Again, let’s consider Mrs. Robinson and her children in the Audi accident. She could file a lawsuit anywhere in the country. She could file a lawsuit in Arizona after she establishes residency there. But while the Arizona court would have subject matter jurisdiction over any products-liability claim (or any claim that was not required to be heard in a federal court), the Arizona court would face an issue of “in personam jurisdiction,” or personal jurisdiction: under the due process clause of the Fourteenth Amendment, each state must extend due process to citizens of all of the other states. Because fairness is essential to due process, the court must consider whether it is fair to require an out-of-state defendant to appear and defend against a lawsuit that could result in a judgment against that defendant.
Almost every state in the United States has a statute regarding personal jurisdiction, instructing judges when it is permissible to assert personal jurisdiction over an out-of-state resident. These are called long-arm statutes. But no state can reach out beyond the limits of what is constitutionally permissible under the Fourteenth Amendment, which binds the states with its proviso to guarantee the due process rights of the citizens of every state in the union. The “minimum contacts” test in Burger King v. Rudzewicz (Section 3.9 "Cases") tries to make the fairness mandate of the due process clause more specific. So do other tests articulated in the case (such as “does not offend traditional notions of fair play and substantial justice”). These tests are posed by the Supreme Court and heeded by all lower courts in order to honor the provisions of the Fourteenth Amendment’s due process guarantees. These tests are in addition to any state long-arm statute’s instructions to courts regarding the assertion of personal jurisdiction over nonresidents.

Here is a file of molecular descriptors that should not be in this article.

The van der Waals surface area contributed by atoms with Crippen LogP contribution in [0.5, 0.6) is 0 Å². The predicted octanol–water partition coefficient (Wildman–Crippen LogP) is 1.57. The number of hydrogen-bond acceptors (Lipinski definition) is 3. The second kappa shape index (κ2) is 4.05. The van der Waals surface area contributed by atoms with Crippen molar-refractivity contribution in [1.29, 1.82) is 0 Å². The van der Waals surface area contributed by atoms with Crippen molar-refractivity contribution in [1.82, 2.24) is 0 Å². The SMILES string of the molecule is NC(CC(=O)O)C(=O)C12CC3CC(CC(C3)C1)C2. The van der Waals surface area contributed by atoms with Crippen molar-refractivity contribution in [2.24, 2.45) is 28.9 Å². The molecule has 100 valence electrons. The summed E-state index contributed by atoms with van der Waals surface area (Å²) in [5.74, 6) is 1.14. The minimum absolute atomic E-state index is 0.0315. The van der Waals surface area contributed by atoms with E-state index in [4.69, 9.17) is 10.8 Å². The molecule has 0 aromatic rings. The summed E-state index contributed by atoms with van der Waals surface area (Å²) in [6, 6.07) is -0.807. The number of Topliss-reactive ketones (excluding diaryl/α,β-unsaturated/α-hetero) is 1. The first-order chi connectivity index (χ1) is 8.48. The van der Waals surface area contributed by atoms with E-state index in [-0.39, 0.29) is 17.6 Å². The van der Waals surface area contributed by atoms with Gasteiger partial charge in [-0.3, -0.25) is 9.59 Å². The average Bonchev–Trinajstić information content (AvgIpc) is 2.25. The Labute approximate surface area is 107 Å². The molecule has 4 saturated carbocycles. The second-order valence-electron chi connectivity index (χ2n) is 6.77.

In a series of cases, the Supreme Court has made clear that it will honor contractual choices of parties in a lawsuit. Suppose the parties to a contract wind up in court arguing over the application of the contract’s terms. If the parties are from two different states, the judge may have difficulty determining which law to apply (see Table 3.1 "Sample Conflict-of-Law Principles"). But if the contract says that a particular state’s law will be applied if there is a dispute, then ordinarily the judge will apply that state’s law as a rule of decision in the case. For example, Kumar Patel (a Missouri resident) opens a brokerage account with Goldman, Sachs and Co., and the contractual agreement calls for “any disputes arising under this agreement” to be determined “according to the laws of the state of New York.” When Kumar claims in a Missouri court that his broker is “churning” his account, and, on the other hand, Goldman, Sachs claims that Kumar has failed to meet his margin call and owes $38,568.25 (plus interest and attorney’s fees), the judge in Missouri will apply New York law based on the contract between Kumar and Goldman, Sachs.
Ordinarily, a choice-of-law clause will be accompanied by a choice-of-forum clause. In a choice-of-forum clause, the parties in the contract specify which court they will go to in the event of a dispute arising under the terms of contract. For example, Harold (a resident of Virginia) rents a car from Alamo at the Denver International Airport. He does not look at the fine print on the contract. He also waives all collision and other insurance that Alamo offers at the time of his rental. While driving back from Telluride Bluegrass Festival, he has an accident in Idaho Springs, Colorado. His rented Nissan Altima is badly damaged. On returning to Virginia, he would like to settle up with Alamo, but his insurance company and Alamo cannot come to terms. He realizes, however, that he has agreed to hear the dispute with Alamo in a specific court in San Antonio, Texas. In the absence of fraud or bad faith, any court in the United States is likely to uphold the choice-of-form clause and require Harold (or his insurance company) to litigate in San Antonio, Texas.